#24    Michelle

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Posted 07 February 2013 - 11:50 PM

I don't think there are enough options in the question to give an honest answer.


#25    Professor Buzzkill

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Posted 07 February 2013 - 11:58 PM

View PostMichelle, on 07 February 2013 - 11:50 PM, said:

I don't think there are enough options in the question to give an honest answer.

In the absence of a proper question i voted no. I don't accept that humans are the be all and end all of climate change. I would like to see alot less polution, especially from the developing countries, but CO2 would be low on the list of polutants that i would target. You dont get a smog cloud big enough to cover Europe, like the one we are seeing in China/Korea/Japan at the moment, from CO2 alone.

Edited by Professor Buzzkill, 07 February 2013 - 11:58 PM.


#26    MysticStrummer

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Posted 11 February 2013 - 06:33 PM

View PostProfessor Buzzkill, on 07 February 2013 - 11:58 PM, said:

In the absence of a proper question i voted no. I don't accept that humans are the be all and end all of climate change. I would like to see alot less polution, especially from the developing countries, but CO2 would be low on the list of polutants that i would target. You dont get a smog cloud big enough to cover Europe, like the one we are seeing in China/Korea/Japan at the moment, from CO2 alone.

The "reality of AGW" doesn't say humans are the sole cause, so you could have voted yes. Only hardcore deniers pretend that climate scientists don't know about natural cycles. I don't know of anyone who says CO2 is the only pollutant to blame either.

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#27    Goblin-5

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Posted 11 February 2013 - 08:41 PM

View PostMysticStrummer, on 11 February 2013 - 06:33 PM, said:

The "reality of AGW" doesn't say humans are the sole cause, so you could have voted yes. Only hardcore deniers pretend that climate scientists don't know about natural cycles. I don't know of anyone who says CO2 is the only pollutant to blame either.

CO2 may not be the only pollutant, but it is the one getting the most press. Methane is significantly more of a problem and there is a LOT of methane in peat bogs and undersea. Hence anything that causes warming will also cause more Methane to be released thus triggering a feedback loop.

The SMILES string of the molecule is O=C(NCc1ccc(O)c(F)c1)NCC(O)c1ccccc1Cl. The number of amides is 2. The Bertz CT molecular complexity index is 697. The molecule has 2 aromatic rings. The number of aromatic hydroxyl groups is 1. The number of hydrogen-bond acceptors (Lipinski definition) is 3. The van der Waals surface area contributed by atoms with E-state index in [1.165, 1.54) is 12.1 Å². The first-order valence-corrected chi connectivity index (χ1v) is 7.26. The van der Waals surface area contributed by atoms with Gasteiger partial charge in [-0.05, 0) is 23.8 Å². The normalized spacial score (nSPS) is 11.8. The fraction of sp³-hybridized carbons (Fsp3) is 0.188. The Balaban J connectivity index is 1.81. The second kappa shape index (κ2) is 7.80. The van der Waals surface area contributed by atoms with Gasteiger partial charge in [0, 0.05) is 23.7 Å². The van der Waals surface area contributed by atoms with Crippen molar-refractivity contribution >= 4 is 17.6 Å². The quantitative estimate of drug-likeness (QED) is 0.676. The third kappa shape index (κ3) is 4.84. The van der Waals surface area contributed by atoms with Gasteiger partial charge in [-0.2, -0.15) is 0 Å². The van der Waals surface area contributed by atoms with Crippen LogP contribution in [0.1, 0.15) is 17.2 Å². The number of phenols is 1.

That said, ice core data clearly shows that the earth undergoes periods of cooling followed by warming and these shifts take place very rapidly (centuries) in geological terms. What is the main forcing behind these events (since humans and the industrial revoloution were not around then), is uncertain. Currently we are in a warming period, but the fact that we are pumping GIGAtonnes of CO2 into the atmosphere cannot be seen as anything but harmful. I would favour anything that reduces this massive insult to the planets atmosphere, but the fact remains that as the earths population increases, there is a need for more resources which means more CO2 generation. Reduce the population and maybe, just maybe you would reduce the CO2 output. However this will take decades at least and while the earth has seemingly paused in its warming trend, we simply have to do something to reduce the CO2 output ASAP. Common sense if nothing else would dictate that.


#28    Render

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Posted 11 February 2013 - 10:55 PM

Well of course we are contributing. But I don't support the idea that this change in climate is necessarily a bad thing. It could just be that, change.


#29    lightly

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Posted 12 February 2013 - 01:02 AM

Ya,  i think greenhouse gases, predominately C02, are having an effect.   When was the last time All of the Glaciers in the Northern hemisphere were melting at the rate they are melting NOW?   ... and sea ice was in the shape it's in now?    You don't need a degree to notice glaciers melting.

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#30    FurthurBB

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Posted 15 February 2013 - 03:29 AM

Someone mentioned reducing rates especially in developing countries.  I cannot agree that developing countries can be targeted in that way or they will not develop.  Developed countries have to take the bulk of the burden because they can and because they were allowed to develop without interference.  Although I think China is developed and needs to start reducing their emissions.